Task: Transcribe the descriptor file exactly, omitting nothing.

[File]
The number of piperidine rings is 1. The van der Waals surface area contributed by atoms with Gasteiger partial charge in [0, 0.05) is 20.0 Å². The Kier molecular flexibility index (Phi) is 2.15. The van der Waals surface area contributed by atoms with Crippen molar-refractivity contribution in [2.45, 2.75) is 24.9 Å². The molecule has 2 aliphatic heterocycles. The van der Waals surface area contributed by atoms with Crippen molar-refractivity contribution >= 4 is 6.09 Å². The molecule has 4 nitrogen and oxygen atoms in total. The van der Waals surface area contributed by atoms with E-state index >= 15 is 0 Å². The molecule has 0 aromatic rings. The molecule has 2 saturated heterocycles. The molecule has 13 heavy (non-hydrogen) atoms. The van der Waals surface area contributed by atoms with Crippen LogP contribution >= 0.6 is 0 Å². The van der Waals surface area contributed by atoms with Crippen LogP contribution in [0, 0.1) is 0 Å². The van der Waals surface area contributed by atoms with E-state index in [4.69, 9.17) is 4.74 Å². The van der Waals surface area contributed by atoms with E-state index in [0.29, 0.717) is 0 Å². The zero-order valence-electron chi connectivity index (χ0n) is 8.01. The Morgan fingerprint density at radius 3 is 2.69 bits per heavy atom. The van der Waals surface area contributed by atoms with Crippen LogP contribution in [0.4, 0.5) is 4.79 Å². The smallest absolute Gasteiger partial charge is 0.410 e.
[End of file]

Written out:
The number of piperidine rings is 1. The van der Waals surface area contributed by atoms with Gasteiger partial charge in [0, 0.05) is 20.0 Å². The Kier molecular flexibility index (Phi) is 2.15. The van der Waals surface area contributed by atoms with Crippen molar-refractivity contribution in [2.45, 2.75) is 24.9 Å². The molecule has 2 aliphatic heterocycles. The van der Waals surface area contributed by atoms with Crippen molar-refractivity contribution >= 4 is 6.09 Å². The molecule has 4 nitrogen and oxygen atoms in total. The van der Waals surface area contributed by atoms with E-state index >= 15 is 0 Å². The molecule has 0 aromatic rings. The molecule has 2 saturated heterocycles. The molecule has 13 heavy (non-hydrogen) atoms. The van der Waals surface area contributed by atoms with Crippen LogP contribution >= 0.6 is 0 Å². The van der Waals surface area contributed by atoms with Crippen LogP contribution in [0, 0.1) is 0 Å². The van der Waals surface area contributed by atoms with E-state index in [4.69, 9.17) is 4.74 Å². The van der Waals surface area contributed by atoms with E-state index in [0.29, 0.717) is 0 Å². The zero-order valence-electron chi connectivity index (χ0n) is 8.01. The Morgan fingerprint density at radius 3 is 2.69 bits per heavy atom. The van der Waals surface area contributed by atoms with Crippen LogP contribution in [0.4, 0.5) is 4.79 Å². The smallest absolute Gasteiger partial charge is 0.410 e.